The holidays may be over, but don’t set that champagne flute down just yet. Scientists at Reading University in Berkshire, England believe that drinking three glasses of champagne per week may help to prevent the onset of degenerative brain disorders such as Alzheimer’s and dementia.
Research findings suggest that the Pinot Noir and Pinot Meunier grapes used to make champagne may contain phenolic compounds that boost spatial and short-term memory and improve overall cognitive functioning. The compounds appear to slow down the depletion of the proteins associated with efficient memory storage, thereby decelerating cognitive decline.
Champagne contains significantly higher levels of these beneficial phenolic compounds than white wine. Primarily derived from two red grapes, this comes as no surprise. Red wine has also been found to have a positive influence on cognitive functioning, though its effects are attributed to flavonoids rather than phenolic compounds.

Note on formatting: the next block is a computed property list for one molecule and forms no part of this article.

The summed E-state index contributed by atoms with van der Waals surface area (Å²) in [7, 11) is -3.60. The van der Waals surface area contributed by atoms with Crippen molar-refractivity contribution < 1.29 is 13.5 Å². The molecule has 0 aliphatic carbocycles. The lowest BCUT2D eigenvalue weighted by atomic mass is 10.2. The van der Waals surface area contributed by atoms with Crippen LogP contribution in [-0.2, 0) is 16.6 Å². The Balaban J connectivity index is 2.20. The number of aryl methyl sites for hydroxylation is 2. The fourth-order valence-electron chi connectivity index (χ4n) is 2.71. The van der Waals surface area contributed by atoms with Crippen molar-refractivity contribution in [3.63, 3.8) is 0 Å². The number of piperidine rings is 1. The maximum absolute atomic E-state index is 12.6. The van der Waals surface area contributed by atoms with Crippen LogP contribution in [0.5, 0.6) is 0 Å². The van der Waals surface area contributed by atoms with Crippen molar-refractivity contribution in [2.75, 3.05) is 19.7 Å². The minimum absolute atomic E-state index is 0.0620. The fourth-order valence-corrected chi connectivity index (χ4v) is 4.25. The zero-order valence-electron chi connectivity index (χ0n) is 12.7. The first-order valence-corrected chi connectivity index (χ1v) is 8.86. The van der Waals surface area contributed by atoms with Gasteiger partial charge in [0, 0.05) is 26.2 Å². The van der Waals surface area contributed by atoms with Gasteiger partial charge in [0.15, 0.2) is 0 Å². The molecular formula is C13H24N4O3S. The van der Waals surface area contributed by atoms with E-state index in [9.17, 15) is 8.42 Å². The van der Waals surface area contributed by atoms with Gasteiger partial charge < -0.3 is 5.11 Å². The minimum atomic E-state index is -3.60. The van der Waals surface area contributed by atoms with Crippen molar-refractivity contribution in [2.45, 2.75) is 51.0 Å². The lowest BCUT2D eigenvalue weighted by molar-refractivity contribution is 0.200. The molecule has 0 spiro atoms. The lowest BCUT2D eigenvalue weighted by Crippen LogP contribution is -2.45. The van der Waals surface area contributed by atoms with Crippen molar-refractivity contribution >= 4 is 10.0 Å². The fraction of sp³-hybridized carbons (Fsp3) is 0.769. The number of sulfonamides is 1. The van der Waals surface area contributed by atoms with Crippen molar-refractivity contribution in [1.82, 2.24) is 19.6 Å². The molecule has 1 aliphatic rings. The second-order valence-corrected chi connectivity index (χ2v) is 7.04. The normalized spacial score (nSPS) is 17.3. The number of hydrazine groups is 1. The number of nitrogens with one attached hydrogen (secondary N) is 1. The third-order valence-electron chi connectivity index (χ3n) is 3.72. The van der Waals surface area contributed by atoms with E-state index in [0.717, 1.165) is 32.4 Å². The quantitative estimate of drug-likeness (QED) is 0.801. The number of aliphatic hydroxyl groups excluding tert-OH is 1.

So far, research has been conducted on rats, but the scientists responsible say results have been dramatic. They are enthusiastic about the findings and hope to extend the study to humans in the near future.
Alzheimer’s prevention is only one of the health benefits of champagne. Moderate champagne consumption has also been linked to heart health, enhanced mood, and decreased risk for diabetes.